What Is the Missional Church?

“The life of the New Testament churches was centered around their missional vocation and their formation to practice it. “
                                   Darrell L. Guder, Princeton Theological Seminary
     In the time I have been your pastor, many of you have noticed that I speak of “the missional church.” I am grateful to those who have honestly asked, “What does that mean?” You are an intelligent congregation with an eye to what God is up to in the community. More, you are eager to join in God’s work. For that I am grateful.
     So here is a basic definition of “missional church.” A missional church is a church that acknowledges that God is already at work in the community and seeks to join God in that work. This isn’t a nuanced change from our old way of thinking about missions. The difference is significant. The first big difference is that the old way of thinking saw “mission” as one tiny part of what the church does. Missional Churchsays that everything the church does is about participating in the Missio Dei, the mission of God. Second, the old understanding was that “mission” is something we do “for” God. Missional Church says that “mission” is something we “join with God” in doing. The Missional Church Movement is a return to a sound biblical understanding of being church.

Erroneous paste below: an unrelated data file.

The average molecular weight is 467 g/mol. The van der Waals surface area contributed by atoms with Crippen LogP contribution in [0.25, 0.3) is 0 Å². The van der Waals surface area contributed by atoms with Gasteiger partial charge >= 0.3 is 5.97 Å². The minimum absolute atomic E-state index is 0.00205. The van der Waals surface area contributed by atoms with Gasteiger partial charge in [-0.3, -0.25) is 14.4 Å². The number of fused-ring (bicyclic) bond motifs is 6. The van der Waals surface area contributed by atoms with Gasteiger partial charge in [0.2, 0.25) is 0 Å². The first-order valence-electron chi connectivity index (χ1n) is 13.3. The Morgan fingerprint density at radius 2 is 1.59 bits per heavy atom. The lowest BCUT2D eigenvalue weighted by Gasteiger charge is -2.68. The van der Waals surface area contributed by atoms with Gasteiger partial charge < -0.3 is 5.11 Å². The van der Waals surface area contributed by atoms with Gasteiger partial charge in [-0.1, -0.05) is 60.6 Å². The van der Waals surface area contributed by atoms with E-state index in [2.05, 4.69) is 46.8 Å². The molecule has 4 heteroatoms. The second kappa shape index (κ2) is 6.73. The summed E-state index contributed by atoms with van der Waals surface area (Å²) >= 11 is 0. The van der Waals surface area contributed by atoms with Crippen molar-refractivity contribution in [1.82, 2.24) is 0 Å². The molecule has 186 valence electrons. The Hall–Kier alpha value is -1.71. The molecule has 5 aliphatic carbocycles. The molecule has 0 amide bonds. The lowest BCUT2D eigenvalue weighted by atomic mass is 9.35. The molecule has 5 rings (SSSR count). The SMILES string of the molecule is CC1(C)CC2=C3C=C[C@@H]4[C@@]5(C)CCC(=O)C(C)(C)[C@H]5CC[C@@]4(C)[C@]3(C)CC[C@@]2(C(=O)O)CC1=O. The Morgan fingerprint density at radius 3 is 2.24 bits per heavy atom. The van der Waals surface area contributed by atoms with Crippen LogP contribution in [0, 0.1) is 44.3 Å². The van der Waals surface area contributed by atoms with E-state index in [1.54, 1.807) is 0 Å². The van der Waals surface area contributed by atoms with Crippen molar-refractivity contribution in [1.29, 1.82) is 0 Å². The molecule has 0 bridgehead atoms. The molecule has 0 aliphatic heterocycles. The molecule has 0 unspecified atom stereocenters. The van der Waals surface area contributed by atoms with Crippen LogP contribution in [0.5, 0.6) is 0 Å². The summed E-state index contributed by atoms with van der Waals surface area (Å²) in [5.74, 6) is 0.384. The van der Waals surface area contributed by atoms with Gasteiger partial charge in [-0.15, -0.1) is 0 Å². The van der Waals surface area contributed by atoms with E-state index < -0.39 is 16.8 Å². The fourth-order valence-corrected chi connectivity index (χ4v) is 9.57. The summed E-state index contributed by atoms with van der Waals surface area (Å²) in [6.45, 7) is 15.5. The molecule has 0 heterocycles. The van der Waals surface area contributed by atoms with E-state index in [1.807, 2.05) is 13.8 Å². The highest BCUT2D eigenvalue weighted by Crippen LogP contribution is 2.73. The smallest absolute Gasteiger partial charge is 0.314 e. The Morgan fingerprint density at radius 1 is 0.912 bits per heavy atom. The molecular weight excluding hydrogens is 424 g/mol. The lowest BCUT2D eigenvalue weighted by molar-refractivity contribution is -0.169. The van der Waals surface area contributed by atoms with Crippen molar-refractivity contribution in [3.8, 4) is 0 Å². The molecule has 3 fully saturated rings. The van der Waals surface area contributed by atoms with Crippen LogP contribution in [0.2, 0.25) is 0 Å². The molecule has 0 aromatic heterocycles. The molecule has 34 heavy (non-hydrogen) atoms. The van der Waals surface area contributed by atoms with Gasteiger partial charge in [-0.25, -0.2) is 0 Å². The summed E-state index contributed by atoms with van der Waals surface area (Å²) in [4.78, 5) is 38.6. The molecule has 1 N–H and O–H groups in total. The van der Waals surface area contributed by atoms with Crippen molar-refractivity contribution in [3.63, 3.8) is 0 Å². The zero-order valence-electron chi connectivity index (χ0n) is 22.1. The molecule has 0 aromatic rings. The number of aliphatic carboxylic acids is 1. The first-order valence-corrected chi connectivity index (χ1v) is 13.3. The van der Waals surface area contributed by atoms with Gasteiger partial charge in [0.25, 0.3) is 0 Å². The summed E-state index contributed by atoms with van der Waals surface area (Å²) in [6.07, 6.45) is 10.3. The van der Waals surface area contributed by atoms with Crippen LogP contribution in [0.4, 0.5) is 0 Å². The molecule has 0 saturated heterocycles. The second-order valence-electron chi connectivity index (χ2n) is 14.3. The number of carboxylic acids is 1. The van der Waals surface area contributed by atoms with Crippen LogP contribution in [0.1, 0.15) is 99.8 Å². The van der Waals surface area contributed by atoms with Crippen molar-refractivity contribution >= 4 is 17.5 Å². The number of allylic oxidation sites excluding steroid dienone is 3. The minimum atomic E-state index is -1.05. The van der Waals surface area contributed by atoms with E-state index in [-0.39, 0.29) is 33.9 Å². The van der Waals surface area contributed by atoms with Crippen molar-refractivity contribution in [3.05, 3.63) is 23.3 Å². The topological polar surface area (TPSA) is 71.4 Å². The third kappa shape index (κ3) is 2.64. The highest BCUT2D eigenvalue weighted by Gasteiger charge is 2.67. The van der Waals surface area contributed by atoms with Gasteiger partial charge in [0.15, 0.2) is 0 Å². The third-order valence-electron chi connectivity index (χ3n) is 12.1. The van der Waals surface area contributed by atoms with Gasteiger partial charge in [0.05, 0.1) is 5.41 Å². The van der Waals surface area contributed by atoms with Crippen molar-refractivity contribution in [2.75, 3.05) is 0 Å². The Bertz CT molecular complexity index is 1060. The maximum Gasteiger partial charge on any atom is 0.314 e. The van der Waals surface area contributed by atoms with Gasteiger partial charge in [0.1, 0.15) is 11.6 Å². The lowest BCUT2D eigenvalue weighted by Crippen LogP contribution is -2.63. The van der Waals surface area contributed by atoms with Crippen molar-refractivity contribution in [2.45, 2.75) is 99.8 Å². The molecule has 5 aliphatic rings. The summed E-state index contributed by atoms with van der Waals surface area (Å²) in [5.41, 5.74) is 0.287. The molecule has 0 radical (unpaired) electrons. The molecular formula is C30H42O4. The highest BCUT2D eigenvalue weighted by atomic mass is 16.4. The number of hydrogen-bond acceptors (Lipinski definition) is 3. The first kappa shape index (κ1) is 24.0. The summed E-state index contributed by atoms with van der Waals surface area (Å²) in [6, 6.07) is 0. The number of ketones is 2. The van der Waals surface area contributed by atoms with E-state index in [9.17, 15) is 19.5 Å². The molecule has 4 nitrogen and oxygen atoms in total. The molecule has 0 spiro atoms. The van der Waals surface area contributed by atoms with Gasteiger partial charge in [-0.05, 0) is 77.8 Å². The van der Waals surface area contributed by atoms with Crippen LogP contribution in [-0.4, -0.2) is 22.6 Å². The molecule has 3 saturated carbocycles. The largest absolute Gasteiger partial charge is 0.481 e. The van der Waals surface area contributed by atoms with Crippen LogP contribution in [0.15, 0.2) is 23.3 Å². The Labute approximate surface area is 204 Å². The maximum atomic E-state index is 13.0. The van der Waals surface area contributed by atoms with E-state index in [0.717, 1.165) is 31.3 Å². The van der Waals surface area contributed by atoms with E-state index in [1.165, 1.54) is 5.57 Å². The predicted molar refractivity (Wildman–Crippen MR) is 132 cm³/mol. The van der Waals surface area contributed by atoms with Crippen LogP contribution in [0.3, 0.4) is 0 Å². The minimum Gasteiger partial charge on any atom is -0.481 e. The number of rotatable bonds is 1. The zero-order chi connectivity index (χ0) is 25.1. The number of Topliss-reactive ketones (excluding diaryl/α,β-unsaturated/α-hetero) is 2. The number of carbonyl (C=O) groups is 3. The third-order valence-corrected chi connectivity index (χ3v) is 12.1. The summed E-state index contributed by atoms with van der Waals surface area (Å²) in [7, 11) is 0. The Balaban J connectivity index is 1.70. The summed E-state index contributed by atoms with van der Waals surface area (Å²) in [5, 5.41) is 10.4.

Rob Weingartner, Director of the Outreach Foundation of the Presbyterian Church USA, provides additional insight of what it would look like to return to a biblical model of being church:
*   We used to describe mission as a program of the church; now we’re discovering that mission is the purpose of the church.
*  We used to talk about the church’s mission; now we seek to discern how God is at work in the world and participate in God’s mission.
*  We used to plan and program to get the world into the church; now we’re working on getting the church into the world
*  We used to argue about whether mission was primarily about evangelism or justice; now we know that saving souls and compassionate action and advocacy are essential dimensions of the one gospel of Jesus Christ.
*  We used to believe that the mission field was “over there” somewhere; now we know that the mission field is everywhere, including right here!
*  We used to think that only those called to special service in far off places were missionaries; now we know that in our baptisms every believer is commissioned into a missionary society.
*  We used to focus primarily on what we had to give and do in mission; now we understand that as we serve our lives are being transformed, there are things we must receive and learn.
*  Mission used to be from the West to the rest; today it is from everywhere to everyone.
     Weingartner further points out that being missional is not about church activities. It is about the church’s identity. God did not create mission in order to give the church something to do; rather, the Father who sent His Son out of love for the world and poured out the Spirit upon the disciples calls the church together and sends it into the world to bless the peoples of the earth in Jesus’ Name. Weingartner concludes with a question for local congregations: “Are you thinking in old, outmoded ways about the church and mission? Maybe the time has come for a new beginning!

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